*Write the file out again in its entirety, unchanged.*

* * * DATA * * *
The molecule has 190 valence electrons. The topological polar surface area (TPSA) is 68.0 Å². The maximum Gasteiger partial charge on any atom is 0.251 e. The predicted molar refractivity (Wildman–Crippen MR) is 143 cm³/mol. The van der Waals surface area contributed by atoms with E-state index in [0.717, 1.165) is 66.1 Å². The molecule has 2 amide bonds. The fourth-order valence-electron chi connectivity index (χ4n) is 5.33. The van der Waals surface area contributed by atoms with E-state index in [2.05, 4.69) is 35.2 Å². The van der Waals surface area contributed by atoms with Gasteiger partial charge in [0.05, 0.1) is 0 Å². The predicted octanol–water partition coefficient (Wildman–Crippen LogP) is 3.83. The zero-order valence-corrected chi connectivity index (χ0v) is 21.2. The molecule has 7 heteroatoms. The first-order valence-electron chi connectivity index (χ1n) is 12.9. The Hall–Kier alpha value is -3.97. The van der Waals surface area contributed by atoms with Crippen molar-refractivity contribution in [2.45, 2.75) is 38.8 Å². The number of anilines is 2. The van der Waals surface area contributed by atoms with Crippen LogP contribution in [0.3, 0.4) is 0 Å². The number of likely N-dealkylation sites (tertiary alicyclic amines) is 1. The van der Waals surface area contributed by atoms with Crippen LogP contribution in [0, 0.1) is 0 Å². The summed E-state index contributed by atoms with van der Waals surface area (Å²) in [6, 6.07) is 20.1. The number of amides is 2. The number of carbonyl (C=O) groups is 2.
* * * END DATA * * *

The molecule has 190 valence electrons. The topological polar surface area (TPSA) is 68.0 Å². The maximum Gasteiger partial charge on any atom is 0.251 e. The predicted molar refractivity (Wildman–Crippen MR) is 143 cm³/mol. The van der Waals surface area contributed by atoms with E-state index in [0.717, 1.165) is 66.1 Å². The molecule has 2 amide bonds. The fourth-order valence-electron chi connectivity index (χ4n) is 5.33. The van der Waals surface area contributed by atoms with E-state index in [2.05, 4.69) is 35.2 Å². The van der Waals surface area contributed by atoms with Gasteiger partial charge in [0.05, 0.1) is 0 Å². The predicted octanol–water partition coefficient (Wildman–Crippen LogP) is 3.83. The zero-order valence-corrected chi connectivity index (χ0v) is 21.2. The molecule has 7 heteroatoms. The first-order valence-electron chi connectivity index (χ1n) is 12.9. The Hall–Kier alpha value is -3.97. The van der Waals surface area contributed by atoms with Crippen molar-refractivity contribution in [2.45, 2.75) is 38.8 Å². The number of anilines is 2. The van der Waals surface area contributed by atoms with Crippen LogP contribution in [0.3, 0.4) is 0 Å². The number of likely N-dealkylation sites (tertiary alicyclic amines) is 1. The van der Waals surface area contributed by atoms with Crippen LogP contribution in [0, 0.1) is 0 Å². The summed E-state index contributed by atoms with van der Waals surface area (Å²) in [6, 6.07) is 20.1. The number of amides is 2. The number of carbonyl (C=O) groups is 2.